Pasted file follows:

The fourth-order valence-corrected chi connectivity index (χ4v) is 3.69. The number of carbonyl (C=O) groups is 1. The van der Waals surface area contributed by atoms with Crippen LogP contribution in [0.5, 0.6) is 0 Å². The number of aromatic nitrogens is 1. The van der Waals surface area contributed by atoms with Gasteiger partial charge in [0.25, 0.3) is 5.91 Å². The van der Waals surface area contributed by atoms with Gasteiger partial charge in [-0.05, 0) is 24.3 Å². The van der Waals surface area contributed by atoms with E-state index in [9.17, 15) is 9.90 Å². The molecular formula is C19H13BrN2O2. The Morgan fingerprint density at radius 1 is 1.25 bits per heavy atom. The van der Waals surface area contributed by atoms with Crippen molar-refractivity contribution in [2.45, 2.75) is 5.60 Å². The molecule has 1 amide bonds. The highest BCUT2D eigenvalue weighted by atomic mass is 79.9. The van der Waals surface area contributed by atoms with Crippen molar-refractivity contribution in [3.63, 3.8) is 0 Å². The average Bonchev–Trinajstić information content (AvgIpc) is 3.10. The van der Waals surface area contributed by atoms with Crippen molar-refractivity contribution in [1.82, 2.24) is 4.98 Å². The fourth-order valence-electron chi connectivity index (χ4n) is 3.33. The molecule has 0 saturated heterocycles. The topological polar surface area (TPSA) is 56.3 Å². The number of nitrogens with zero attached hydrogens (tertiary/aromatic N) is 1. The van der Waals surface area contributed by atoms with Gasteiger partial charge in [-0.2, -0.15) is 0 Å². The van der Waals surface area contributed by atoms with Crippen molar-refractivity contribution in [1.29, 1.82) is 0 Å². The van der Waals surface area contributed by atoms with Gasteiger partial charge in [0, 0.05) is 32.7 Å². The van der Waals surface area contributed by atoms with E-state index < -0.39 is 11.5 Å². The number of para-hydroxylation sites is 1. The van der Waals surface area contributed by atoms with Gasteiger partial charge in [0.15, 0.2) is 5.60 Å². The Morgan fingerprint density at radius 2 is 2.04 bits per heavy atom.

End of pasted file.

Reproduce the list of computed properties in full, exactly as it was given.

The fourth-order valence-corrected chi connectivity index (χ4v) is 3.69. The number of carbonyl (C=O) groups is 1. The van der Waals surface area contributed by atoms with Crippen LogP contribution in [0.5, 0.6) is 0 Å². The number of aromatic nitrogens is 1. The van der Waals surface area contributed by atoms with Gasteiger partial charge in [0.25, 0.3) is 5.91 Å². The van der Waals surface area contributed by atoms with Gasteiger partial charge in [-0.05, 0) is 24.3 Å². The van der Waals surface area contributed by atoms with E-state index in [9.17, 15) is 9.90 Å². The molecular formula is C19H13BrN2O2. The Morgan fingerprint density at radius 1 is 1.25 bits per heavy atom. The van der Waals surface area contributed by atoms with Crippen molar-refractivity contribution in [2.45, 2.75) is 5.60 Å². The molecule has 1 amide bonds. The highest BCUT2D eigenvalue weighted by atomic mass is 79.9. The van der Waals surface area contributed by atoms with Crippen molar-refractivity contribution in [3.63, 3.8) is 0 Å². The average Bonchev–Trinajstić information content (AvgIpc) is 3.10. The van der Waals surface area contributed by atoms with Crippen molar-refractivity contribution in [1.82, 2.24) is 4.98 Å². The fourth-order valence-electron chi connectivity index (χ4n) is 3.33. The molecule has 0 saturated heterocycles. The topological polar surface area (TPSA) is 56.3 Å². The number of nitrogens with zero attached hydrogens (tertiary/aromatic N) is 1. The van der Waals surface area contributed by atoms with Gasteiger partial charge in [-0.2, -0.15) is 0 Å². The van der Waals surface area contributed by atoms with Crippen molar-refractivity contribution in [1.29, 1.82) is 0 Å². The van der Waals surface area contributed by atoms with Gasteiger partial charge in [0, 0.05) is 32.7 Å². The van der Waals surface area contributed by atoms with E-state index < -0.39 is 11.5 Å². The number of para-hydroxylation sites is 1. The van der Waals surface area contributed by atoms with Gasteiger partial charge in [0.15, 0.2) is 5.60 Å². The Morgan fingerprint density at radius 2 is 2.04 bits per heavy atom.